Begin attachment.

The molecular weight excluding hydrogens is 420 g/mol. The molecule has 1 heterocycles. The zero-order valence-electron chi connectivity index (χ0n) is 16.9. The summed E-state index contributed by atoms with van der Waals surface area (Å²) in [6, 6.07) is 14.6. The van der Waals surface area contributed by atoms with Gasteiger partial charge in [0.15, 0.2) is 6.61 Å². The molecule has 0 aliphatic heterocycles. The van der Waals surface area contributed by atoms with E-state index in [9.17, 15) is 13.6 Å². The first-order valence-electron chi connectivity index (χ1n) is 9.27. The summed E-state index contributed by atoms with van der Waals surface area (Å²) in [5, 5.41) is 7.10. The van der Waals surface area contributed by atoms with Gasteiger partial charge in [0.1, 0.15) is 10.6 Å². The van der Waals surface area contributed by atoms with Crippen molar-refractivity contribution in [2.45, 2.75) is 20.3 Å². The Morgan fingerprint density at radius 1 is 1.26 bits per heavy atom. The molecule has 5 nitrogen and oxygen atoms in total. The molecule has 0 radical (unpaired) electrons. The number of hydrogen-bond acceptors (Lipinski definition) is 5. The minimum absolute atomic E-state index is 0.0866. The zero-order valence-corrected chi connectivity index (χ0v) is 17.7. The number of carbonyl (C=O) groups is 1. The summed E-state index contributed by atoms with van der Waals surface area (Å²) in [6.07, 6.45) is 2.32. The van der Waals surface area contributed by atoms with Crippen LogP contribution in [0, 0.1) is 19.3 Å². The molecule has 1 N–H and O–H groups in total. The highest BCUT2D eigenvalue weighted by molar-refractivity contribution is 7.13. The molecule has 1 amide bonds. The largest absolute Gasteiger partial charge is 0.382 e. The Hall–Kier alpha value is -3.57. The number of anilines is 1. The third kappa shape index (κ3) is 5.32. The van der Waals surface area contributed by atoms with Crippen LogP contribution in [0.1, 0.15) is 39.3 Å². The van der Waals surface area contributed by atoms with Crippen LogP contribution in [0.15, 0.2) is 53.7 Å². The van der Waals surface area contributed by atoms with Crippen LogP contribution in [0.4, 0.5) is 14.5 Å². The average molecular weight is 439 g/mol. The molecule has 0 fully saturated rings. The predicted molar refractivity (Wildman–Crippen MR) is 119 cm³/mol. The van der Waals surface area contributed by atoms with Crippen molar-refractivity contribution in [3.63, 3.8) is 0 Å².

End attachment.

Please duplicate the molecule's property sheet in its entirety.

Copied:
The molecular weight excluding hydrogens is 420 g/mol. The molecule has 1 heterocycles. The zero-order valence-electron chi connectivity index (χ0n) is 16.9. The summed E-state index contributed by atoms with van der Waals surface area (Å²) in [6, 6.07) is 14.6. The van der Waals surface area contributed by atoms with Gasteiger partial charge in [0.15, 0.2) is 6.61 Å². The molecule has 0 aliphatic heterocycles. The van der Waals surface area contributed by atoms with E-state index in [9.17, 15) is 13.6 Å². The first-order valence-electron chi connectivity index (χ1n) is 9.27. The summed E-state index contributed by atoms with van der Waals surface area (Å²) in [5, 5.41) is 7.10. The van der Waals surface area contributed by atoms with Gasteiger partial charge in [0.1, 0.15) is 10.6 Å². The van der Waals surface area contributed by atoms with Crippen molar-refractivity contribution in [2.45, 2.75) is 20.3 Å². The Morgan fingerprint density at radius 1 is 1.26 bits per heavy atom. The molecule has 5 nitrogen and oxygen atoms in total. The molecule has 0 radical (unpaired) electrons. The number of hydrogen-bond acceptors (Lipinski definition) is 5. The minimum absolute atomic E-state index is 0.0866. The zero-order valence-corrected chi connectivity index (χ0v) is 17.7. The number of carbonyl (C=O) groups is 1. The summed E-state index contributed by atoms with van der Waals surface area (Å²) in [6.07, 6.45) is 2.32. The van der Waals surface area contributed by atoms with Crippen LogP contribution in [0, 0.1) is 19.3 Å². The molecule has 1 N–H and O–H groups in total. The highest BCUT2D eigenvalue weighted by molar-refractivity contribution is 7.13. The molecule has 1 amide bonds. The largest absolute Gasteiger partial charge is 0.382 e. The Hall–Kier alpha value is -3.57. The number of anilines is 1. The third kappa shape index (κ3) is 5.32. The van der Waals surface area contributed by atoms with Crippen LogP contribution in [0.1, 0.15) is 39.3 Å². The van der Waals surface area contributed by atoms with Crippen LogP contribution in [0.15, 0.2) is 53.7 Å². The van der Waals surface area contributed by atoms with Crippen LogP contribution in [0.4, 0.5) is 14.5 Å². The average molecular weight is 439 g/mol. The molecule has 0 fully saturated rings. The predicted molar refractivity (Wildman–Crippen MR) is 119 cm³/mol. The van der Waals surface area contributed by atoms with Crippen molar-refractivity contribution in [3.63, 3.8) is 0 Å².